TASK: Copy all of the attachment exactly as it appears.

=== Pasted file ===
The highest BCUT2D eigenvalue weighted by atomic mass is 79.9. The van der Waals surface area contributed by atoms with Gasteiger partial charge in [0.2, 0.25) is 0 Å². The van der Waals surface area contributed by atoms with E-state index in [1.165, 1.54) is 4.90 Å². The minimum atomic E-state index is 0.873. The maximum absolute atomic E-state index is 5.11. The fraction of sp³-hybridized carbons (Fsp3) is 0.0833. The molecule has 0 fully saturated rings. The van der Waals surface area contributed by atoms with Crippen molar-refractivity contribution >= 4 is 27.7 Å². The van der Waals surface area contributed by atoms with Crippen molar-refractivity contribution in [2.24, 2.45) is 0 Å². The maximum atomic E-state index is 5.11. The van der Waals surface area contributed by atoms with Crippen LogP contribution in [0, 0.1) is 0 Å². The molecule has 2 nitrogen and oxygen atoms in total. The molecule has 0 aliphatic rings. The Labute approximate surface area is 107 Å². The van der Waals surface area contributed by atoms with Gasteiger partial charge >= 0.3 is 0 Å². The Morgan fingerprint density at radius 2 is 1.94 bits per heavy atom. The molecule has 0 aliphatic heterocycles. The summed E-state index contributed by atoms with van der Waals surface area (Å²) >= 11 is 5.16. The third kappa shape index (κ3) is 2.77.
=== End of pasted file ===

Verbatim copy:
The highest BCUT2D eigenvalue weighted by atomic mass is 79.9. The van der Waals surface area contributed by atoms with Gasteiger partial charge in [0.2, 0.25) is 0 Å². The van der Waals surface area contributed by atoms with E-state index in [1.165, 1.54) is 4.90 Å². The minimum atomic E-state index is 0.873. The maximum absolute atomic E-state index is 5.11. The fraction of sp³-hybridized carbons (Fsp3) is 0.0833. The molecule has 0 fully saturated rings. The van der Waals surface area contributed by atoms with Crippen molar-refractivity contribution >= 4 is 27.7 Å². The van der Waals surface area contributed by atoms with Crippen molar-refractivity contribution in [2.24, 2.45) is 0 Å². The maximum atomic E-state index is 5.11. The van der Waals surface area contributed by atoms with Crippen LogP contribution in [0, 0.1) is 0 Å². The molecule has 2 nitrogen and oxygen atoms in total. The molecule has 0 aliphatic rings. The Labute approximate surface area is 107 Å². The van der Waals surface area contributed by atoms with Gasteiger partial charge >= 0.3 is 0 Å². The Morgan fingerprint density at radius 2 is 1.94 bits per heavy atom. The molecule has 0 aliphatic heterocycles. The summed E-state index contributed by atoms with van der Waals surface area (Å²) >= 11 is 5.16. The third kappa shape index (κ3) is 2.77.